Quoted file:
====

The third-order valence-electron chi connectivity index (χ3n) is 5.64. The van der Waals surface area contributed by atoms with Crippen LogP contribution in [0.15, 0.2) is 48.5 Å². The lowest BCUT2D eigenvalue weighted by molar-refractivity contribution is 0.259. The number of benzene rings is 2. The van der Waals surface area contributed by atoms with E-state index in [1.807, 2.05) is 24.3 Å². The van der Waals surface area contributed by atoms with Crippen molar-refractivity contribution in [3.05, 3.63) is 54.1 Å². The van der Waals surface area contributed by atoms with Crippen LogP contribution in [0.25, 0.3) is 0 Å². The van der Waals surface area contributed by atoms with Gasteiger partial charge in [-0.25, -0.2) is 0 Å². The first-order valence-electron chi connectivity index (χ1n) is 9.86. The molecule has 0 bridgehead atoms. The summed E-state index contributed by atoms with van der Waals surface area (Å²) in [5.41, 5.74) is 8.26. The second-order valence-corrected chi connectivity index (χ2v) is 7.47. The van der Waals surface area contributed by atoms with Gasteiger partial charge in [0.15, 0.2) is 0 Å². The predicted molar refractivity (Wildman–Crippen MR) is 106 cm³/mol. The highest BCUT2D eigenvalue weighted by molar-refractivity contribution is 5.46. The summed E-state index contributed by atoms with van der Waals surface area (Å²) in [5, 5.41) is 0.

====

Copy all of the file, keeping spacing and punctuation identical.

The third-order valence-electron chi connectivity index (χ3n) is 5.64. The van der Waals surface area contributed by atoms with Crippen LogP contribution in [0.15, 0.2) is 48.5 Å². The lowest BCUT2D eigenvalue weighted by molar-refractivity contribution is 0.259. The number of benzene rings is 2. The van der Waals surface area contributed by atoms with E-state index in [1.807, 2.05) is 24.3 Å². The van der Waals surface area contributed by atoms with Crippen molar-refractivity contribution in [3.05, 3.63) is 54.1 Å². The van der Waals surface area contributed by atoms with Crippen LogP contribution in [0.25, 0.3) is 0 Å². The van der Waals surface area contributed by atoms with Gasteiger partial charge in [-0.25, -0.2) is 0 Å². The first-order valence-electron chi connectivity index (χ1n) is 9.86. The molecule has 0 bridgehead atoms. The summed E-state index contributed by atoms with van der Waals surface area (Å²) in [5.41, 5.74) is 8.26. The second-order valence-corrected chi connectivity index (χ2v) is 7.47. The van der Waals surface area contributed by atoms with Gasteiger partial charge in [0.15, 0.2) is 0 Å². The predicted molar refractivity (Wildman–Crippen MR) is 106 cm³/mol. The highest BCUT2D eigenvalue weighted by molar-refractivity contribution is 5.46. The summed E-state index contributed by atoms with van der Waals surface area (Å²) in [5, 5.41) is 0.